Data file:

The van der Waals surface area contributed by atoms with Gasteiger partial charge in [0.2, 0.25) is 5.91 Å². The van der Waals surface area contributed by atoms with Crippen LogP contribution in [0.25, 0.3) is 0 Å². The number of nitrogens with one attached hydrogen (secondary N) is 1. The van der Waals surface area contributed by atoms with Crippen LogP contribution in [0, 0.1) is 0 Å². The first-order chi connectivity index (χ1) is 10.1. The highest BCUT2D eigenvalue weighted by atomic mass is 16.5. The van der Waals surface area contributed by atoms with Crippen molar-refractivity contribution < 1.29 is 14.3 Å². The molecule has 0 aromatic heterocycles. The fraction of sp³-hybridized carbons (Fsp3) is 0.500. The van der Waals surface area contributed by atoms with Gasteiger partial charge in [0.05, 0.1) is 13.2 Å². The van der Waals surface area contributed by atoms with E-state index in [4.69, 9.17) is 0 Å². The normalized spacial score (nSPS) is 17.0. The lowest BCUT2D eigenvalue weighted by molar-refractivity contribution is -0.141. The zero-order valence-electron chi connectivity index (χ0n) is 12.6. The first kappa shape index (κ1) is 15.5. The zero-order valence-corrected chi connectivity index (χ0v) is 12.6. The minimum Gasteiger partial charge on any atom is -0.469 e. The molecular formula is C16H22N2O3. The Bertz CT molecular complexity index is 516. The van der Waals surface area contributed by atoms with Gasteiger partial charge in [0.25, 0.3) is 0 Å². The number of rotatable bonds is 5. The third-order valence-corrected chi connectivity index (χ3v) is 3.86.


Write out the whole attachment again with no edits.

The van der Waals surface area contributed by atoms with Gasteiger partial charge in [0.2, 0.25) is 5.91 Å². The van der Waals surface area contributed by atoms with Crippen LogP contribution in [0.25, 0.3) is 0 Å². The number of nitrogens with one attached hydrogen (secondary N) is 1. The van der Waals surface area contributed by atoms with Crippen LogP contribution in [0, 0.1) is 0 Å². The first-order chi connectivity index (χ1) is 10.1. The highest BCUT2D eigenvalue weighted by atomic mass is 16.5. The van der Waals surface area contributed by atoms with Crippen molar-refractivity contribution < 1.29 is 14.3 Å². The molecule has 0 aromatic heterocycles. The fraction of sp³-hybridized carbons (Fsp3) is 0.500. The van der Waals surface area contributed by atoms with Gasteiger partial charge in [0.05, 0.1) is 13.2 Å². The van der Waals surface area contributed by atoms with E-state index in [4.69, 9.17) is 0 Å². The normalized spacial score (nSPS) is 17.0. The lowest BCUT2D eigenvalue weighted by molar-refractivity contribution is -0.141. The zero-order valence-electron chi connectivity index (χ0n) is 12.6. The first kappa shape index (κ1) is 15.5. The zero-order valence-corrected chi connectivity index (χ0v) is 12.6. The minimum Gasteiger partial charge on any atom is -0.469 e. The molecular formula is C16H22N2O3. The Bertz CT molecular complexity index is 516. The van der Waals surface area contributed by atoms with Gasteiger partial charge in [0.25, 0.3) is 0 Å². The number of rotatable bonds is 5. The third-order valence-corrected chi connectivity index (χ3v) is 3.86.